Almost two thirds of first-time buyers teamed up last year in a bid to get onto the housing ladder.
Against a challenging economic backdrop, 63% of first-time buyer mortgage completions in 2023 were in joint names, with two or more people. Just 37% were sole applications, according to the latest research from Halifax.
First-time buyers accounted for just over half (53%) of all home loans last year, the highest proportion since 1995.
But the overall number of buyers that stepped onto the housing ladder last year stood at 293,339 – a 21% drop compared with 2022.
The number of first-time buyers fell in all regions across the UK in 2023, with the greatest drops in East Anglia and the south east.
What was the average deposit paid by first-time buyers in 2023?
Halifax said it was ‘unsurprising’ that the bulk of first-time buyer mortgage applications were joint, given the increase in deposits over the last decade.
First-time buyers forked out an average deposit of £53,414 last year, around 19% of the purchase price. That’s £9,057 (15%) less than in 2022 but £21,000 (67%) more than 10 years ago.
And even though the typical salary is higher than 10 years ago, first-time buyers have to save more than a year’s average pay for a deposit large enough to buy a first home, according to the lender.
Terraced homes most popular among first-time buyers
In a glimmer of hope for aspiring homeowners, the average price tag of a home for a first-time buyer fell 5% from its peak in 2022 to £288,136.
But house prices for first-time buyers remain over £132,000 (86%) more expensive than a decade ago.
Halifax’s research also revealed that terraced homes were the most sought-after type of property for first-time buyers in 2023, making up 30% of all first-time buyer mortgages.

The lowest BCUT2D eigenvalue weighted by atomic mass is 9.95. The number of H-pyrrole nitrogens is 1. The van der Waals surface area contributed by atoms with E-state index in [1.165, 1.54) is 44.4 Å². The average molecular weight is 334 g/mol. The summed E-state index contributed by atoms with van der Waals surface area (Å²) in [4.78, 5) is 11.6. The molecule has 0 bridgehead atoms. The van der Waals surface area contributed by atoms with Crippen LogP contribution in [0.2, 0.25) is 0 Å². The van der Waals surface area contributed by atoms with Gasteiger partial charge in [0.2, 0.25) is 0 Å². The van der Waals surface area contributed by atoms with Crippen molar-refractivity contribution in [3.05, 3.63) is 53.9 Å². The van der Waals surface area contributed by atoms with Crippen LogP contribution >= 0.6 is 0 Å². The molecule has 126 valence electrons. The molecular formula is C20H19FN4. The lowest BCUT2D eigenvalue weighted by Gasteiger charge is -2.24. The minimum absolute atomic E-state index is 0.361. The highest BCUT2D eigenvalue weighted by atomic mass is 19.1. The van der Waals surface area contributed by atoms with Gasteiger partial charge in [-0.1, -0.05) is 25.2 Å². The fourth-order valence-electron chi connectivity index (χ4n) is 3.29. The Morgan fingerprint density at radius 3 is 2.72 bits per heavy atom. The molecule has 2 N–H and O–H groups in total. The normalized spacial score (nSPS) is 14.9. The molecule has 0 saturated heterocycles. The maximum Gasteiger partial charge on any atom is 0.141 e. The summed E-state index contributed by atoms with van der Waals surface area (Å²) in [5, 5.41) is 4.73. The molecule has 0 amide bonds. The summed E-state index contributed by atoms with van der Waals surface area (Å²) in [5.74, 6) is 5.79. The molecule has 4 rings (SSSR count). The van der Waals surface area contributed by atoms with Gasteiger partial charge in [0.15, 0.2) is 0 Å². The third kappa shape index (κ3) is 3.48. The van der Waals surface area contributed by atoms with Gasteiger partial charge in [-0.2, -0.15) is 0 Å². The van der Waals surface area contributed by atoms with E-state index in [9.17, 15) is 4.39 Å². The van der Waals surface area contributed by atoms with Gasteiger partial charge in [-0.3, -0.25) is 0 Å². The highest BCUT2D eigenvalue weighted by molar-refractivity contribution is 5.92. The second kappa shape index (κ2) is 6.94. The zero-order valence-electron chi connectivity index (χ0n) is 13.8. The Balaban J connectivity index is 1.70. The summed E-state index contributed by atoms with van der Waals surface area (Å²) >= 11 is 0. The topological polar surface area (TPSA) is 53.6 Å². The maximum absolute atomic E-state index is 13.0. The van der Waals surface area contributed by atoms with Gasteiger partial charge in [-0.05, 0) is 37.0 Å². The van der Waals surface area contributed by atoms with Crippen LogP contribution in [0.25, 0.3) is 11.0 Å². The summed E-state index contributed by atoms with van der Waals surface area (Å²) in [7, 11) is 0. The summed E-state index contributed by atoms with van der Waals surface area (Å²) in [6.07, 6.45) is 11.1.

But their popularity has faded over the last decade, with the number of first-time buyers snapping up a terraced home dropping by 7% compared with 2013.
Flats, on the other hand, have risen in popularity. The number of first-time buyers purchasing a flat over the last 10 years has climbed by 6%, increasing in every region and nation in the UK.
Where are the most affordable places to step onto the housing ladder?
First-time buyers should look to Scotland to boost their chances of homeownership. Many of the most affordable places to buy a first home are in Scotland, said the lender.
Inverclyde was crowned the most affordable area last year, where properties were around 2.6 times the average salary (£41,598).
At the other end of the spectrum, London was home to some of the least affordable places to get onto the housing ladder. Properties in Islington, north London, were a whopping 10.6 times the average salary (£57,548).
To put these figures into wider context, average property values for first-time buyers are around 6.7 times the average UK salary (£43,257), according to Halifax.
Kim Kinnaird, director, Halifax Mortgages said: ‘Following a record year in 2021, unsurprisingly in view of the wider economic environment, the number of first-time buyers joining the property market fell again in 2023 to around 293,000.
‘Despite this drop, new buyers made up over half of all home loans. However, to get a foot on the ladder most people are now buying for the first time in joint names.
‘The overall fall in house prices we saw in 2023 will go some way to helping people get on the ladder for the first time – but these buyers are still dependent on a steady supply of properties in their price range, while they are faced with the continued pressure of saving for a deposit, when rent and living costs are high.'
What help is available for first-time buyers?
The good news is that there are a number of schemes designed to help first-time buyers.
The mortgage guarantee scheme allows buyers to purchase a home with just a 5% deposit. It has been extended until June 2025.
The government is also understood to be considering a number of other ways to help first-time buyers.
‘First-time buyers have been hit especially hard by rising mortgage rates. The sub-4% deals we increasingly hear about are typically for those with equity levels of 40% or more,’ explained Tom Bill, head of UK residential research at Knight Frank.
‘The government is likely to offer first-time buyers more financial support ahead of the election this year given that housing is a key political battleground and based on the belief that homeowners are more likely to vote Conservative.’